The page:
Digg ran a story that showed an fallacious proof that 1 = 2 using complex numbers. This is a rehash of the 0 = 1 fallacy. Which goes something like this.

- a = b
- a – b = 0 (subtract both sides by b)
- (a – b)/(a – b) = 0 / (a-b) (divide both sides by a – b)
- 1 = 0 (simplify)

Although there tends to be some steps in between to mask the a – b step. Since a and b are equal, we are clearly dividing by zero producing the nonsensical result. The divide by 0 is a common caveat that might be forgotten in the factor and divide rule, especially when it is masked by unknowns.

In more advanced math, more seeming oddities can sometimes arise. Such as the following proof, posted in the thread discussion.

- e^(pi * i) + 1 = 0
- e^(pi * i) = -1 (subtract 1)
- e^(pi * i) * e^(pi * i) = 1 (square both sides)
- ln e^(2 * pi * i) = ln 1 (take the ln of both sides)
- 2 * pi * i = 0 (simplify)

Every thing is fine up to step 5. Although, it looks fairly innocuous. Because ln is usually defined as ln y = x where y = e^x, so it would seem that ln e^x would be x, by definition. Although, the way we evaluate e^(y) changes slightly when y is complex. Namely, e^(a + b * i) = e^a * cos(b) + e^a * sin(b) * i. Therefore, the ln must take this into account, the proper definition for complex numbers is ln(e^a * cos(b) + e^a * sin(b) * i) = a + b * i. In short, we can’t leave the i in the exponent when dealing with complex numbers and taking the ln.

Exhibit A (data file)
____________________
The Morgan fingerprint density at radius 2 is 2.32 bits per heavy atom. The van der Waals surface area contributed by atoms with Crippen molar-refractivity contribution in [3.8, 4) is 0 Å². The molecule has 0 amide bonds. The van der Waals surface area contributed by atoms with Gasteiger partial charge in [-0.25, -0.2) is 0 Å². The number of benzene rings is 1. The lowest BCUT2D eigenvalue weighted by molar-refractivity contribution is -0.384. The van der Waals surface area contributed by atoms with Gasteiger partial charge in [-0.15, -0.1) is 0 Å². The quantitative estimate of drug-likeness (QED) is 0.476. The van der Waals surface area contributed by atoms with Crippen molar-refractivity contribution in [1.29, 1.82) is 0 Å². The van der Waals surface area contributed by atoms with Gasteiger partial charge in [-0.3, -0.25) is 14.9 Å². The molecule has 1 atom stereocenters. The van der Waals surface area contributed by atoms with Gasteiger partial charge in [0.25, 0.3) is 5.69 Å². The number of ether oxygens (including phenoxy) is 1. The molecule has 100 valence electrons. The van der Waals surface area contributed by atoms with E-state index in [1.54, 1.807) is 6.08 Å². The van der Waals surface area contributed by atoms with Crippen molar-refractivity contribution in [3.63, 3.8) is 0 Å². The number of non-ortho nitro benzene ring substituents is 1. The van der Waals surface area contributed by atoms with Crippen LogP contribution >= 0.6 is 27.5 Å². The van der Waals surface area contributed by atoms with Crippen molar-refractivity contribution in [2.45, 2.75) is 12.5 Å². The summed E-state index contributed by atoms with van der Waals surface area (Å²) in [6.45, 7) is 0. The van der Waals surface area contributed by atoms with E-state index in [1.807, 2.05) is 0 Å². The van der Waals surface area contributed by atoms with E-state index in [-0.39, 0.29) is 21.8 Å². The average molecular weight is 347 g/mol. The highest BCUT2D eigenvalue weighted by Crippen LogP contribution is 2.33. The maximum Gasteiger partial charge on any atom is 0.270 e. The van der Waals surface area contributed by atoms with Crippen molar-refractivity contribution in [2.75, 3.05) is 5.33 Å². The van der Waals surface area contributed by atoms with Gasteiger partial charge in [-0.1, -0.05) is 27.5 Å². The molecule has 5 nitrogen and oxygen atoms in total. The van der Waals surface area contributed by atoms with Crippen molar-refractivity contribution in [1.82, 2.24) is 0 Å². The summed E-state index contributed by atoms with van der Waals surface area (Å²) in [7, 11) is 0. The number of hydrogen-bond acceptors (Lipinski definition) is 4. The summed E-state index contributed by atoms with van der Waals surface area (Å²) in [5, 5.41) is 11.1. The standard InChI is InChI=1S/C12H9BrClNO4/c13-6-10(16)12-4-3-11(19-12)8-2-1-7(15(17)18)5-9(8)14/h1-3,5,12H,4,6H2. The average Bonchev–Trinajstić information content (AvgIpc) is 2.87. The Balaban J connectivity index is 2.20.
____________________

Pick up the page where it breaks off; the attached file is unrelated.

Using the correct definition, we evaluate e^(2 * pi * i) = 1 * cos(2*pi) + 1 * sin(2 * pi) * i = 1 + 0i = 1. ln 1 = 0, where we reach the correct solution.

This particular fallacy is possibly because of the nature of the sin and cos evaluation, it is fairly trivial to prove e^(a + b * i) = e^(a + (2 * pi * k + b) * i) where k is an integer, which this particular fallacious proof was exploiting in a hidden way. Since, everyone would recognize e^(2 * pi * i) = e^0, ln e^0 = 0.

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